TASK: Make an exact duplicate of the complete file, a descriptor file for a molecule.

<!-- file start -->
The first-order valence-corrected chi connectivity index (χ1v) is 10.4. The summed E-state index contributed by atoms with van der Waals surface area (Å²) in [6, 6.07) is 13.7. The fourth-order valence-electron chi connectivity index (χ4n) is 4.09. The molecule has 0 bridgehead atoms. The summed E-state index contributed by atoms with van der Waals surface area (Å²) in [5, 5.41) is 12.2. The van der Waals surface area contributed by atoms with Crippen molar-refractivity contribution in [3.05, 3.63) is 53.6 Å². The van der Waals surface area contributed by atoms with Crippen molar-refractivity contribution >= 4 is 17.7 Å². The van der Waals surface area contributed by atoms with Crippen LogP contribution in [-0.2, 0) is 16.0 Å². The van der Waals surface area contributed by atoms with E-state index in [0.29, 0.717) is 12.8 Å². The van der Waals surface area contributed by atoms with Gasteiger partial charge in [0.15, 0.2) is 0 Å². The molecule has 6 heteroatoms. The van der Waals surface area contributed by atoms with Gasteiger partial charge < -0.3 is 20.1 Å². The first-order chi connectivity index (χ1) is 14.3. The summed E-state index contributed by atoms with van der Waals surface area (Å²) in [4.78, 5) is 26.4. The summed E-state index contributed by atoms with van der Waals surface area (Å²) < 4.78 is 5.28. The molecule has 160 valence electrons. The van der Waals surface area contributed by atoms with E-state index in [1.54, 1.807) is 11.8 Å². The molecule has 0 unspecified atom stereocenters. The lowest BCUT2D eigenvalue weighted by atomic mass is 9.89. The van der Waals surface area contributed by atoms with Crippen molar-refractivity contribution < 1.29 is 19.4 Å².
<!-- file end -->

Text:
The first-order valence-corrected chi connectivity index (χ1v) is 10.4. The summed E-state index contributed by atoms with van der Waals surface area (Å²) in [6, 6.07) is 13.7. The fourth-order valence-electron chi connectivity index (χ4n) is 4.09. The molecule has 0 bridgehead atoms. The summed E-state index contributed by atoms with van der Waals surface area (Å²) in [5, 5.41) is 12.2. The van der Waals surface area contributed by atoms with Crippen molar-refractivity contribution in [3.05, 3.63) is 53.6 Å². The van der Waals surface area contributed by atoms with Crippen molar-refractivity contribution >= 4 is 17.7 Å². The van der Waals surface area contributed by atoms with Crippen LogP contribution in [-0.2, 0) is 16.0 Å². The van der Waals surface area contributed by atoms with E-state index in [0.29, 0.717) is 12.8 Å². The van der Waals surface area contributed by atoms with Gasteiger partial charge in [0.15, 0.2) is 0 Å². The molecule has 6 heteroatoms. The van der Waals surface area contributed by atoms with Gasteiger partial charge < -0.3 is 20.1 Å². The first-order chi connectivity index (χ1) is 14.3. The summed E-state index contributed by atoms with van der Waals surface area (Å²) in [4.78, 5) is 26.4. The summed E-state index contributed by atoms with van der Waals surface area (Å²) < 4.78 is 5.28. The molecule has 160 valence electrons. The van der Waals surface area contributed by atoms with E-state index in [1.54, 1.807) is 11.8 Å². The molecule has 0 unspecified atom stereocenters. The lowest BCUT2D eigenvalue weighted by atomic mass is 9.89. The van der Waals surface area contributed by atoms with Crippen molar-refractivity contribution < 1.29 is 19.4 Å².